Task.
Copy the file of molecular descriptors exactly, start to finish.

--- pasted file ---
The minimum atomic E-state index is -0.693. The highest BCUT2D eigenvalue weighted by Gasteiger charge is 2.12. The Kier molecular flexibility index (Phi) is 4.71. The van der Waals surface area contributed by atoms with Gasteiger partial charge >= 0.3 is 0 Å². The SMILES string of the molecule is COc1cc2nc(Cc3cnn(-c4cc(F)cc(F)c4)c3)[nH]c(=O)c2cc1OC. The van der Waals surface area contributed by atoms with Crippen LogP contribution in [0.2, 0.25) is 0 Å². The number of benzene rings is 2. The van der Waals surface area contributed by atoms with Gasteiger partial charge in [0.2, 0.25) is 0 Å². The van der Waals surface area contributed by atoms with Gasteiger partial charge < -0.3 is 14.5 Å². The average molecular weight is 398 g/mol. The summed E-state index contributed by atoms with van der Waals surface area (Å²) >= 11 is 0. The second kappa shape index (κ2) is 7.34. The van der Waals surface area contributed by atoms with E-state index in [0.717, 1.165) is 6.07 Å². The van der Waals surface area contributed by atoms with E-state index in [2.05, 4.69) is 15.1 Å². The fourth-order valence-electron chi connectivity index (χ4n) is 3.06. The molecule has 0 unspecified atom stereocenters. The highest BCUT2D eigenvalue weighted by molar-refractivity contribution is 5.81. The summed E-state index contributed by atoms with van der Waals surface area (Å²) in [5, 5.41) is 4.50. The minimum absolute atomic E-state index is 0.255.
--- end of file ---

The minimum atomic E-state index is -0.693. The highest BCUT2D eigenvalue weighted by Gasteiger charge is 2.12. The Kier molecular flexibility index (Phi) is 4.71. The van der Waals surface area contributed by atoms with Gasteiger partial charge >= 0.3 is 0 Å². The SMILES string of the molecule is COc1cc2nc(Cc3cnn(-c4cc(F)cc(F)c4)c3)[nH]c(=O)c2cc1OC. The van der Waals surface area contributed by atoms with Crippen LogP contribution in [0.2, 0.25) is 0 Å². The number of benzene rings is 2. The van der Waals surface area contributed by atoms with Gasteiger partial charge in [0.2, 0.25) is 0 Å². The van der Waals surface area contributed by atoms with Gasteiger partial charge < -0.3 is 14.5 Å². The average molecular weight is 398 g/mol. The summed E-state index contributed by atoms with van der Waals surface area (Å²) >= 11 is 0. The second kappa shape index (κ2) is 7.34. The van der Waals surface area contributed by atoms with E-state index in [0.717, 1.165) is 6.07 Å². The van der Waals surface area contributed by atoms with E-state index in [2.05, 4.69) is 15.1 Å². The fourth-order valence-electron chi connectivity index (χ4n) is 3.06. The molecule has 0 unspecified atom stereocenters. The highest BCUT2D eigenvalue weighted by molar-refractivity contribution is 5.81. The summed E-state index contributed by atoms with van der Waals surface area (Å²) in [5, 5.41) is 4.50. The minimum absolute atomic E-state index is 0.255.